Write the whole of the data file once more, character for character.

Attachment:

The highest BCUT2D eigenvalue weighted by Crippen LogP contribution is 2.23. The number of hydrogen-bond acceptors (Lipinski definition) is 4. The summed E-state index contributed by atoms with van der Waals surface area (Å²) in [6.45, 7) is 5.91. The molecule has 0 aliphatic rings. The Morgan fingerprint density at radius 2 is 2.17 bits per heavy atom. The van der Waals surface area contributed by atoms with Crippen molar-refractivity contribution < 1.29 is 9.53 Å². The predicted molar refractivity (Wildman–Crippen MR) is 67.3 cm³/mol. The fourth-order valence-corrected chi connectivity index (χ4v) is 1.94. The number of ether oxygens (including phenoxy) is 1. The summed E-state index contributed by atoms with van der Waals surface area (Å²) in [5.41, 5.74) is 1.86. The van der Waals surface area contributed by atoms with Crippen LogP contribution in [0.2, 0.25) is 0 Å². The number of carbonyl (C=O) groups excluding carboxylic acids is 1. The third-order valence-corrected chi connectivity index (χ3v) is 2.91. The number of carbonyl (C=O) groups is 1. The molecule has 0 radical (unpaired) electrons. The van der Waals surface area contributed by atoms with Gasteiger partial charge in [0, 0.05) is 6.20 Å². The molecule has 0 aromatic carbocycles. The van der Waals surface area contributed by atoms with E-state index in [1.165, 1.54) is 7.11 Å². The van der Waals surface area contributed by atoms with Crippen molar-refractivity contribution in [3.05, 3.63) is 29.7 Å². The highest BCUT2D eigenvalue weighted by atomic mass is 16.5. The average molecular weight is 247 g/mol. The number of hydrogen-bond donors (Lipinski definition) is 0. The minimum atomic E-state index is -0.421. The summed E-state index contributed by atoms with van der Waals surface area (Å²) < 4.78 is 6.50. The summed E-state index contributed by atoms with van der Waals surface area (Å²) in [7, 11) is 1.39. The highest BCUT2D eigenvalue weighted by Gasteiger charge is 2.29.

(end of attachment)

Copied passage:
The highest BCUT2D eigenvalue weighted by Crippen LogP contribution is 2.23. The number of hydrogen-bond acceptors (Lipinski definition) is 4. The summed E-state index contributed by atoms with van der Waals surface area (Å²) in [6.45, 7) is 5.91. The molecule has 0 aliphatic rings. The Morgan fingerprint density at radius 2 is 2.17 bits per heavy atom. The van der Waals surface area contributed by atoms with Crippen molar-refractivity contribution < 1.29 is 9.53 Å². The predicted molar refractivity (Wildman–Crippen MR) is 67.3 cm³/mol. The fourth-order valence-corrected chi connectivity index (χ4v) is 1.94. The number of ether oxygens (including phenoxy) is 1. The summed E-state index contributed by atoms with van der Waals surface area (Å²) in [5.41, 5.74) is 1.86. The van der Waals surface area contributed by atoms with Crippen LogP contribution in [0.2, 0.25) is 0 Å². The number of carbonyl (C=O) groups excluding carboxylic acids is 1. The third-order valence-corrected chi connectivity index (χ3v) is 2.91. The number of carbonyl (C=O) groups is 1. The molecule has 0 radical (unpaired) electrons. The van der Waals surface area contributed by atoms with Gasteiger partial charge in [0, 0.05) is 6.20 Å². The molecule has 0 aromatic carbocycles. The van der Waals surface area contributed by atoms with E-state index in [1.165, 1.54) is 7.11 Å². The van der Waals surface area contributed by atoms with Crippen molar-refractivity contribution in [3.05, 3.63) is 29.7 Å². The highest BCUT2D eigenvalue weighted by atomic mass is 16.5. The average molecular weight is 247 g/mol. The number of hydrogen-bond donors (Lipinski definition) is 0. The minimum atomic E-state index is -0.421. The summed E-state index contributed by atoms with van der Waals surface area (Å²) < 4.78 is 6.50. The summed E-state index contributed by atoms with van der Waals surface area (Å²) in [7, 11) is 1.39. The highest BCUT2D eigenvalue weighted by Gasteiger charge is 2.29.